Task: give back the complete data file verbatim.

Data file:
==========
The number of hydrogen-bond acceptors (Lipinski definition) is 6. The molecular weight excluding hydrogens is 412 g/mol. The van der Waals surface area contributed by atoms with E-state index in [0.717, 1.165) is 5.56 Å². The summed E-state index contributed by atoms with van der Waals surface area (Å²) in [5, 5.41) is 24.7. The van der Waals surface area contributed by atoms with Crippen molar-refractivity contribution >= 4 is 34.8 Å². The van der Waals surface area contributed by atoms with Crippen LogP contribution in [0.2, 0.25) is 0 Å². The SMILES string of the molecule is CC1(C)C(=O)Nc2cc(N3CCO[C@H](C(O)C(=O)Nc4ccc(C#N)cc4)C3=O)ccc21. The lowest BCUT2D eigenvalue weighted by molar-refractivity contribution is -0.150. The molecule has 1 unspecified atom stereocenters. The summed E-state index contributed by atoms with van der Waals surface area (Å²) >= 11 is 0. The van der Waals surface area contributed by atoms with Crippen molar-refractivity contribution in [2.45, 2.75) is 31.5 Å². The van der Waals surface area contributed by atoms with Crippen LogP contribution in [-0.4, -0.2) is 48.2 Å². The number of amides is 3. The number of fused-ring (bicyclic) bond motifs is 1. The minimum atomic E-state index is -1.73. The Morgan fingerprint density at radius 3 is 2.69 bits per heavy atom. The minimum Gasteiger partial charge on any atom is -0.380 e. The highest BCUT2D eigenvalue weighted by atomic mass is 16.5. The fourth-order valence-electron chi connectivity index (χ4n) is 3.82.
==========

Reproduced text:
The number of hydrogen-bond acceptors (Lipinski definition) is 6. The molecular weight excluding hydrogens is 412 g/mol. The van der Waals surface area contributed by atoms with E-state index in [0.717, 1.165) is 5.56 Å². The summed E-state index contributed by atoms with van der Waals surface area (Å²) in [5, 5.41) is 24.7. The van der Waals surface area contributed by atoms with Crippen molar-refractivity contribution >= 4 is 34.8 Å². The van der Waals surface area contributed by atoms with Crippen LogP contribution in [0.2, 0.25) is 0 Å². The SMILES string of the molecule is CC1(C)C(=O)Nc2cc(N3CCO[C@H](C(O)C(=O)Nc4ccc(C#N)cc4)C3=O)ccc21. The lowest BCUT2D eigenvalue weighted by molar-refractivity contribution is -0.150. The molecule has 1 unspecified atom stereocenters. The summed E-state index contributed by atoms with van der Waals surface area (Å²) >= 11 is 0. The van der Waals surface area contributed by atoms with Crippen molar-refractivity contribution in [2.45, 2.75) is 31.5 Å². The van der Waals surface area contributed by atoms with Crippen LogP contribution in [-0.4, -0.2) is 48.2 Å². The number of amides is 3. The number of fused-ring (bicyclic) bond motifs is 1. The minimum atomic E-state index is -1.73. The Morgan fingerprint density at radius 3 is 2.69 bits per heavy atom. The minimum Gasteiger partial charge on any atom is -0.380 e. The highest BCUT2D eigenvalue weighted by atomic mass is 16.5. The fourth-order valence-electron chi connectivity index (χ4n) is 3.82.